But that’s because we have a fridge. Electricity is much more a miracle this week, after last week without it. Only 75 hours all told, from Sunday night to Thursday morning, but in our ice cold weather, having no electricity changed everything. No heat, no stove, no fridge … and then soon on in, no water, no toilets, no showers, and no water to drink. No no no no no!

Just as from the heavens the rain and snow come down, and do not return until they have watered the earth, until they have given seed to the one who sows and bread to the one who eats, so shall my word be that goes forth from my mouth. It shall not return to me void but shall achieve the end for which I sent it.

Nicole served us. She lives 20 miles away on a farmstead, and last week the restaurant was closed. She kept warm beside a wood burning stove. She had cut up a neighbor’s fallen tree two weeks before our Century Storm, and now her neighbors came over and kept warm too, along with their dogs, beside the fire. Twenty years ago Nicole traded her home (with a little acreage) for five years of “indentured servitude” managing a fifty year old apartment complex. She managed through far more heat waves than ice storms. Last week was something new for everyone.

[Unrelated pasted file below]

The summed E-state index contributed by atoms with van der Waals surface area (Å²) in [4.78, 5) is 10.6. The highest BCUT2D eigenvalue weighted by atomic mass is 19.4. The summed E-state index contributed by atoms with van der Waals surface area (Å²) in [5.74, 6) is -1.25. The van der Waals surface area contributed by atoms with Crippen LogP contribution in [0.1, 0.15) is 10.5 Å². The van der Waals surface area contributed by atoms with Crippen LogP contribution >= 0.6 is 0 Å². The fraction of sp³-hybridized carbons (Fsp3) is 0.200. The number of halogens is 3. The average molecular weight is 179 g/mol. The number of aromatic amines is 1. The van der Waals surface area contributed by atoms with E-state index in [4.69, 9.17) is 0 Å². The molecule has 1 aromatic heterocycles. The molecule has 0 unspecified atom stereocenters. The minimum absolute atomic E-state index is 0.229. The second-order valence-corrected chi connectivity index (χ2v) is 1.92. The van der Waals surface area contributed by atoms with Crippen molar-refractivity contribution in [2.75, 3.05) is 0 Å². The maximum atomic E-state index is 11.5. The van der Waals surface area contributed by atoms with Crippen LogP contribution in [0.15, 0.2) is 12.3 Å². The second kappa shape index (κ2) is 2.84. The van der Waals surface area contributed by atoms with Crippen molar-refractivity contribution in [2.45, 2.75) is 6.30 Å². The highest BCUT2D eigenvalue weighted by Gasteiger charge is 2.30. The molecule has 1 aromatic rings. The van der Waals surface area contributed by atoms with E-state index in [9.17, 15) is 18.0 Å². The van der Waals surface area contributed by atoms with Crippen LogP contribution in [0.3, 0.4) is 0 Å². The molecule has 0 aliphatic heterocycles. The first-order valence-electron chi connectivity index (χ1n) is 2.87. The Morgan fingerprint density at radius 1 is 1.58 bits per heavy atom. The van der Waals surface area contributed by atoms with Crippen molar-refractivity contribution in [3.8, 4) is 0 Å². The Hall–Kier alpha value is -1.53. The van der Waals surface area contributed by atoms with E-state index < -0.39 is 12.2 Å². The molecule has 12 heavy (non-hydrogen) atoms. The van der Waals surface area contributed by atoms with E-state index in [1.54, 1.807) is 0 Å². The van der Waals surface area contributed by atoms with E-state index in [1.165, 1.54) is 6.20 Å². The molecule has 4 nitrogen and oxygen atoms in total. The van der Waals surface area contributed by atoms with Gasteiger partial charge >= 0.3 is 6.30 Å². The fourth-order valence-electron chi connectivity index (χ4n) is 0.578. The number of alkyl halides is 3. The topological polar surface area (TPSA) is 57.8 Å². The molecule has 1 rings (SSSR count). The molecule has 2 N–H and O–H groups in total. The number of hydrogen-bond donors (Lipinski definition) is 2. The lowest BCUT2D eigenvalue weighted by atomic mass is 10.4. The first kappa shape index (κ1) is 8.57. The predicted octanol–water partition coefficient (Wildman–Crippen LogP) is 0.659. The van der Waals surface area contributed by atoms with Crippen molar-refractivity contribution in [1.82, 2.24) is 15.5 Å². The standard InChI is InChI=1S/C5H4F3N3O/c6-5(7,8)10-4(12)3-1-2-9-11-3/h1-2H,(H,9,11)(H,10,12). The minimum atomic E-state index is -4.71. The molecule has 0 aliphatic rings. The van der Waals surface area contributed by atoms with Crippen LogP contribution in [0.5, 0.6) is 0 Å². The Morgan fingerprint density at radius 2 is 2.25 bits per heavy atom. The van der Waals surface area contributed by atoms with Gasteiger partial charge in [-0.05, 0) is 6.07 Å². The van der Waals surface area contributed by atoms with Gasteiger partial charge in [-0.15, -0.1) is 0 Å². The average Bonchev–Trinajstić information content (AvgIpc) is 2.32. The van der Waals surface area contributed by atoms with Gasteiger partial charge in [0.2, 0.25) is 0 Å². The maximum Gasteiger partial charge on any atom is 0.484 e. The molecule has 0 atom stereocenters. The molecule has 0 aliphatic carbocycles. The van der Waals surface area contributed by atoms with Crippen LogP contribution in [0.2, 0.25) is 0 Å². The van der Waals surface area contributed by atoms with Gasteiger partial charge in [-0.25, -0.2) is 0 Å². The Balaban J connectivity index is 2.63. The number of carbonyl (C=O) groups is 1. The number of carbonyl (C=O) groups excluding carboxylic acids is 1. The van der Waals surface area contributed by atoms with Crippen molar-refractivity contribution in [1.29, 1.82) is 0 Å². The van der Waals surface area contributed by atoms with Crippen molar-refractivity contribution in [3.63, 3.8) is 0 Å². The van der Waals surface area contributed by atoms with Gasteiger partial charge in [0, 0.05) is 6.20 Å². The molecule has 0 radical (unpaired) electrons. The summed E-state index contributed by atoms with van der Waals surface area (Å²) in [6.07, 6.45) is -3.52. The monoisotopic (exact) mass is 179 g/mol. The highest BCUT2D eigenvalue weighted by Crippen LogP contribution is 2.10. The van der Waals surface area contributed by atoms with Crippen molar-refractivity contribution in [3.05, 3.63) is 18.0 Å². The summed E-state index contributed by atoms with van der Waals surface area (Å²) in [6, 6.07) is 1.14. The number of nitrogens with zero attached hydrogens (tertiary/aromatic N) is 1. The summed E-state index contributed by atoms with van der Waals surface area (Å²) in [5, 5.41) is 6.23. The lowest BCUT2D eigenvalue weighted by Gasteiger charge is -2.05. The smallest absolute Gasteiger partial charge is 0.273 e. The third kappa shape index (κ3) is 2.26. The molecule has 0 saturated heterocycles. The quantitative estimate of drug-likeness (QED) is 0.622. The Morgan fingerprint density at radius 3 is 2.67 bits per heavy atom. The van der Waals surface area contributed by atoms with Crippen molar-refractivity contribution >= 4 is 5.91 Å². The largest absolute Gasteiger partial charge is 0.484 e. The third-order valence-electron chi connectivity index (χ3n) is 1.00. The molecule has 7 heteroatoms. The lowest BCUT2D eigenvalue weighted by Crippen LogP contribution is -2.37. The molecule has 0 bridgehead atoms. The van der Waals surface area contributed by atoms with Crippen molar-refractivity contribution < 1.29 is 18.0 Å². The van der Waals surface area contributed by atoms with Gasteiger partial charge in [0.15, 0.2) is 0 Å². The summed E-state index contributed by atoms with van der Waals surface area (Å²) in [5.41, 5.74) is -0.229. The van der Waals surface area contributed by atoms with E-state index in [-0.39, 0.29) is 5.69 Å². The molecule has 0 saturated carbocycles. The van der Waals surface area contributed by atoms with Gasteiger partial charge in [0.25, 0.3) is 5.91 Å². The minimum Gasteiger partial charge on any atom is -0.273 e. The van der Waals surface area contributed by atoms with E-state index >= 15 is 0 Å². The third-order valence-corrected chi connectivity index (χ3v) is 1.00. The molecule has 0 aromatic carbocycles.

I sought the Lord and he answered me and delivered me from all my fears. Look to him that you may be radiant with joy.

At our apartment we are still out of water. At the restaurant they have water but must boil it before it’s safe. They trucked in ice and water from somewhere for us to drink (Nicole said, “If you want water, and plan to drink it, great. Just don’t leave it as a table ornament. ”).

The sense I had, sitting at our fairly isolated table, wasn’t exactly of sitting beside a campfire, eating out of a chuckwagon  beside Roy Rogers, but I could at least imagine it. The walls of signs sent us back in time, although no one played the Wurlitzer in the corner. We prayed for the folks fixing our food. I remembered the Lord’s Prayer, part of today’s lectionary.

Give us this day our daily bread.